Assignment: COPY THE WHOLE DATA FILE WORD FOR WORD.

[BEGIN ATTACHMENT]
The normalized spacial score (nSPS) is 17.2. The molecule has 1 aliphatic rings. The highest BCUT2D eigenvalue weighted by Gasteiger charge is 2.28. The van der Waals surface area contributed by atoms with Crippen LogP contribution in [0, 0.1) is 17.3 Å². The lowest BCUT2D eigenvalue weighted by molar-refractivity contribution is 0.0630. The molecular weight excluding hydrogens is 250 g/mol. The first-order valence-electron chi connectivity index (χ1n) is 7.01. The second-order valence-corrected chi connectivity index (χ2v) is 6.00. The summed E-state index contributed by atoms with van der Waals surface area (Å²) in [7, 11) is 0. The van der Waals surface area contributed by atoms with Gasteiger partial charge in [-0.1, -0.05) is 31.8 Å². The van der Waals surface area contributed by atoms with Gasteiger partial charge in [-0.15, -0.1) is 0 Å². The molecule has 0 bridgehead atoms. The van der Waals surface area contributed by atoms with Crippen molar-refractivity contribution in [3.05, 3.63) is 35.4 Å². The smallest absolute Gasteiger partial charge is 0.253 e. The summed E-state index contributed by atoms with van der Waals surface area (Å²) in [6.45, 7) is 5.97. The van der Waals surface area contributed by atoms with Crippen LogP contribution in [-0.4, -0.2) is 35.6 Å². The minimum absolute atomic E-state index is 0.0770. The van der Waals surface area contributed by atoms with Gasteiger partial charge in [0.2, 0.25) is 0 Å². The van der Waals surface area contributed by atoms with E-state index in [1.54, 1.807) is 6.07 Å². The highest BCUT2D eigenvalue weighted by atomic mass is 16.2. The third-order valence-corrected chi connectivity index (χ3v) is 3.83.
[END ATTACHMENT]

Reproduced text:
The normalized spacial score (nSPS) is 17.2. The molecule has 1 aliphatic rings. The highest BCUT2D eigenvalue weighted by Gasteiger charge is 2.28. The van der Waals surface area contributed by atoms with Crippen LogP contribution in [0, 0.1) is 17.3 Å². The lowest BCUT2D eigenvalue weighted by molar-refractivity contribution is 0.0630. The molecular weight excluding hydrogens is 250 g/mol. The first-order valence-electron chi connectivity index (χ1n) is 7.01. The second-order valence-corrected chi connectivity index (χ2v) is 6.00. The summed E-state index contributed by atoms with van der Waals surface area (Å²) in [7, 11) is 0. The van der Waals surface area contributed by atoms with Gasteiger partial charge in [-0.1, -0.05) is 31.8 Å². The van der Waals surface area contributed by atoms with Gasteiger partial charge in [-0.15, -0.1) is 0 Å². The molecule has 0 bridgehead atoms. The van der Waals surface area contributed by atoms with Crippen molar-refractivity contribution in [3.05, 3.63) is 35.4 Å². The smallest absolute Gasteiger partial charge is 0.253 e. The summed E-state index contributed by atoms with van der Waals surface area (Å²) in [6.45, 7) is 5.97. The van der Waals surface area contributed by atoms with Crippen LogP contribution in [-0.4, -0.2) is 35.6 Å². The minimum absolute atomic E-state index is 0.0770. The van der Waals surface area contributed by atoms with Gasteiger partial charge in [0.2, 0.25) is 0 Å². The van der Waals surface area contributed by atoms with E-state index in [1.54, 1.807) is 6.07 Å². The highest BCUT2D eigenvalue weighted by atomic mass is 16.2. The third-order valence-corrected chi connectivity index (χ3v) is 3.83.